BAKER — About a dozen Baker Middle School parents complained about the challenges of too many substitute teachers at the school during a forum this week in the school gym.
“I can tell you that it’s a struggle for my family to stay here in Baker because of the school system,” parent Andre Pikes told school staff and members of the Baker School Board during a Thursday forum. “Each year, it seems like we have a principal change, a teacher change and change of plan. We need one path, one plan,”
Pikes said his daughter was making Ds and Fs when she had a substitute teacher and As and Bs when she had a permanent teacher.
Baker Middle School Principal Mary McManus and Assistant Principal Candace Jenkins told parents that although the school had some staffing problems at the start of the school year, the school was staffed with 85 percent certified teachers.
The other 15 percent, McManus and Jenkins said, are working on getting their certifications.
Baker School Superintendent Ulysses Joseph has said it has been a challenge to keep teachers in the system because of pay issues and the number of teachers eligible for retirement. A teacher’s starting salary in Baker is around $39,000 a year, Joseph has said.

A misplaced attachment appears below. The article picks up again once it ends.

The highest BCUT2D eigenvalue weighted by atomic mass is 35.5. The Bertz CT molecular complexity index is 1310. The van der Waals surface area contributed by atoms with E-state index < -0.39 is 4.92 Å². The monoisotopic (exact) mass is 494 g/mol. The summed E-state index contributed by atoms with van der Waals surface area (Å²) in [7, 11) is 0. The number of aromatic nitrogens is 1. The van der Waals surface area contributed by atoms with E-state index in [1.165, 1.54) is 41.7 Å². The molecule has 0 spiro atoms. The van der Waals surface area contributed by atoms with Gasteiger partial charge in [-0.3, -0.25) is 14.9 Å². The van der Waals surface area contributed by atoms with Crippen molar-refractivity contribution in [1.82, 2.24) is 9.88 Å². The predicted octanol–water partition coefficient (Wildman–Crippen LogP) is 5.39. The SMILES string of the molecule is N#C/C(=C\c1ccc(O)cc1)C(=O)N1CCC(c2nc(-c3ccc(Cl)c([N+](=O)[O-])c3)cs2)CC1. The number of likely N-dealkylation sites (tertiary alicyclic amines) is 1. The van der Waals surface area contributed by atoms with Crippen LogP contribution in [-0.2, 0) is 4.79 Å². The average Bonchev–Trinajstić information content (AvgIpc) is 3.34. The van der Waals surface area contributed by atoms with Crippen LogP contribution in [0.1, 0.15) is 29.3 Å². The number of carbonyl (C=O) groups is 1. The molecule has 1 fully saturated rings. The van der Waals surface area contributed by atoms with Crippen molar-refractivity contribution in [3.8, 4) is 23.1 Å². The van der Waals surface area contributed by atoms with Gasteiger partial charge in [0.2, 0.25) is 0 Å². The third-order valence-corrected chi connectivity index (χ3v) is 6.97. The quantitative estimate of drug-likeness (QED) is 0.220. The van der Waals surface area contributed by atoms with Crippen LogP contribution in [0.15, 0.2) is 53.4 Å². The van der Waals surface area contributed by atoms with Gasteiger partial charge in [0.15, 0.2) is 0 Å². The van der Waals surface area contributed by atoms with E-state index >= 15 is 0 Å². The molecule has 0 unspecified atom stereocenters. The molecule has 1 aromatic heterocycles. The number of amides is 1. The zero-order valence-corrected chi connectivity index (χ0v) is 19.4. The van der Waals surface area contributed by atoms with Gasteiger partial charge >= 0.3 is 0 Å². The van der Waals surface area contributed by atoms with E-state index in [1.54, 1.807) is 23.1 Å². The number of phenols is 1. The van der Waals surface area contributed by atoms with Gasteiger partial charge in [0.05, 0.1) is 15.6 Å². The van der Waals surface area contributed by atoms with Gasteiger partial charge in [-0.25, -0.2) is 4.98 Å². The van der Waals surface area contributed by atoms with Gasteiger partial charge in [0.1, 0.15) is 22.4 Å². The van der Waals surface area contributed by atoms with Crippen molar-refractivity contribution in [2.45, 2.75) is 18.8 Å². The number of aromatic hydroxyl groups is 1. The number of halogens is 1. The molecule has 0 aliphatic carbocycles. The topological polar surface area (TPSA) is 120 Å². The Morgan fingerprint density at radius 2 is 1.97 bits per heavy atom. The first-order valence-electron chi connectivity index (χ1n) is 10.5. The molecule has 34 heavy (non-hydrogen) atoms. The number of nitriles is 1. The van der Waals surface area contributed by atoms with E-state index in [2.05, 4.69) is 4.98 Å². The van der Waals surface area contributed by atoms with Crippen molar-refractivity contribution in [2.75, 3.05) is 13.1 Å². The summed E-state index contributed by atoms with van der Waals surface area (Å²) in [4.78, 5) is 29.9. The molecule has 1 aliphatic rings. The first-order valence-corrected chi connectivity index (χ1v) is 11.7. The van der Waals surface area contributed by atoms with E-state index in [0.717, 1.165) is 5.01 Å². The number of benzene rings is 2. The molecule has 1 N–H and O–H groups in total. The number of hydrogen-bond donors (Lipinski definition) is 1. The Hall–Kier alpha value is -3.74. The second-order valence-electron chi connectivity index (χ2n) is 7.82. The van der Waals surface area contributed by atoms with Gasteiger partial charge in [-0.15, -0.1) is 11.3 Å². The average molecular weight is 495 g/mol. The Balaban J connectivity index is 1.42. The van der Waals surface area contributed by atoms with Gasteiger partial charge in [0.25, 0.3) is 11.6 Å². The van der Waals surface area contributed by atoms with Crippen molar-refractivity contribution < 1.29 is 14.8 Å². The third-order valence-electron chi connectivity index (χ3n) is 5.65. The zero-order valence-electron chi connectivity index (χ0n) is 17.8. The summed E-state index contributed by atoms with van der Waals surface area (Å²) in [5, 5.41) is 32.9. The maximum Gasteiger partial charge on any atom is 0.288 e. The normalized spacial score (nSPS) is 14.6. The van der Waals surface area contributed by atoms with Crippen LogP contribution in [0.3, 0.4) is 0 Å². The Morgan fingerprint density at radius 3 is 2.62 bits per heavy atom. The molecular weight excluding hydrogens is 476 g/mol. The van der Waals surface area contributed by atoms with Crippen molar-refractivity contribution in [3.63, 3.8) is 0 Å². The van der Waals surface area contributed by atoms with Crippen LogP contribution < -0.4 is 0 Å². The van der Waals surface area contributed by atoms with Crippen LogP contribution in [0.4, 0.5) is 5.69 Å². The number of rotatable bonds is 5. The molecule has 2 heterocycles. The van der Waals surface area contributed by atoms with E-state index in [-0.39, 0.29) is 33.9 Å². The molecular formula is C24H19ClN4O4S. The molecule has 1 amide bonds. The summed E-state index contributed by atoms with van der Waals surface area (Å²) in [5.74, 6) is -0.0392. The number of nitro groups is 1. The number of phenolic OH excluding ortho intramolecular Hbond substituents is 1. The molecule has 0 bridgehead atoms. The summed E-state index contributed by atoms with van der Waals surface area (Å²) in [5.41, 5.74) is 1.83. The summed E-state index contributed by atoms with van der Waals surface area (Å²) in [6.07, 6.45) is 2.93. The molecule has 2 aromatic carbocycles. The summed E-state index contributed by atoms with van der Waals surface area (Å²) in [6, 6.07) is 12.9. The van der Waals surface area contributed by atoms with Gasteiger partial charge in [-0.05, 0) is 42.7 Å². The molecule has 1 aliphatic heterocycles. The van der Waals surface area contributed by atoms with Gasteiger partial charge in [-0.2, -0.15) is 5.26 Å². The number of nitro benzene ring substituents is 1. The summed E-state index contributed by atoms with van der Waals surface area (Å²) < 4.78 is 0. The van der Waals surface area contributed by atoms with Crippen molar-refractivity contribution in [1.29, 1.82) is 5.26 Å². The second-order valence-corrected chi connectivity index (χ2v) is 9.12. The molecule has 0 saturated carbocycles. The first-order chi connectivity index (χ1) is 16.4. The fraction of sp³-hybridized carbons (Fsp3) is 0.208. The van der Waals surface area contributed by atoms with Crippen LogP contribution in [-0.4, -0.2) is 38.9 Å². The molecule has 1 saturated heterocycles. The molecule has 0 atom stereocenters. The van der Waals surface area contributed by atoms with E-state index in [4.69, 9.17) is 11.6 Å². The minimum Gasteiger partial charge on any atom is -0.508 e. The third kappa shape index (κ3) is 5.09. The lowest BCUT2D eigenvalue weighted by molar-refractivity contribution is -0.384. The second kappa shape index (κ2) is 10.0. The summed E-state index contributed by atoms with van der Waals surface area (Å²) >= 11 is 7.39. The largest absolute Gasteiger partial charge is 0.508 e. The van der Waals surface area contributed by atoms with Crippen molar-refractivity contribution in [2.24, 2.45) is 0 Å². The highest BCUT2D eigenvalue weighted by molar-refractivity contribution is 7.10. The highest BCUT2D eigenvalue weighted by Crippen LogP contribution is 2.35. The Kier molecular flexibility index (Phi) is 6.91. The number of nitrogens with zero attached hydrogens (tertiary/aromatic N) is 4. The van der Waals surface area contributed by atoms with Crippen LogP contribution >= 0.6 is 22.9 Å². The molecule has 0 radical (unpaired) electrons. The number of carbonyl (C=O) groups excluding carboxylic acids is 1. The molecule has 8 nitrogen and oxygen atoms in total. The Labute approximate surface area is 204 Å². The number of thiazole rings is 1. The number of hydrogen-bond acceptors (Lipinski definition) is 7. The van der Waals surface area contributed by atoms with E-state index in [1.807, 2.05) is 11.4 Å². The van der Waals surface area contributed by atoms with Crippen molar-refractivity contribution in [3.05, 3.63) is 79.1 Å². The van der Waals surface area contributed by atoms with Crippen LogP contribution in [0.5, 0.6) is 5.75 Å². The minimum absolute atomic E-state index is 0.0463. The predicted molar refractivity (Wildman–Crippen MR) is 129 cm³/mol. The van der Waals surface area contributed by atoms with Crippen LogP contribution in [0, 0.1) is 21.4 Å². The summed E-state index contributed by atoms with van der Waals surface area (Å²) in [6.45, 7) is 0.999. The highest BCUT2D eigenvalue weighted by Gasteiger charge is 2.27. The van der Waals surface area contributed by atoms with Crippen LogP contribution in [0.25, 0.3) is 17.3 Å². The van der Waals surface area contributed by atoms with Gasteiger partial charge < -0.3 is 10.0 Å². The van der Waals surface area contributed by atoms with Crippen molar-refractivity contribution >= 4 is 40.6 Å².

Kori Leatherman, the father of two children attending Baker Middle School, also voiced concerns Thursday.
“She will probably struggle in high school because of the all the substitutes she has had,” Leatherman said.
Other parents at Thursday’s forum complained to School Board members and staff about discipline that is too lenient, discipline handed down too quickly without warning to parents and a lack of communication between staff and parents. McManus told the parents the school has an open-door policy and they can come anytime to speak to her or other staff members.
Angela Pikes, Andre Pikes’ wife, said parents Thursday were putting too much blame on the school staff.
“This all starts in the home. I don’t wait for a teacher to call me. This (school) is not a babysitter or day care. I hope you can do whatever you have to do to keep teachers here. Parents and teachers need to work together,” Angela Pikes said.
Joseph also touted Baker Middle School for receiving the state Department of Education rating as a 2012-2013 “Top Gain” school, which goes to schools that improve their performance more quickly than projected.
Joseph said Baker Middle School was rated a D school as a result of the state’s last round of assessment tests, a move up a letter grade from F over the previous year.
Jenkins also told parents that school staff was analyzing student performance and teacher techniques based on the Common Core curriculum.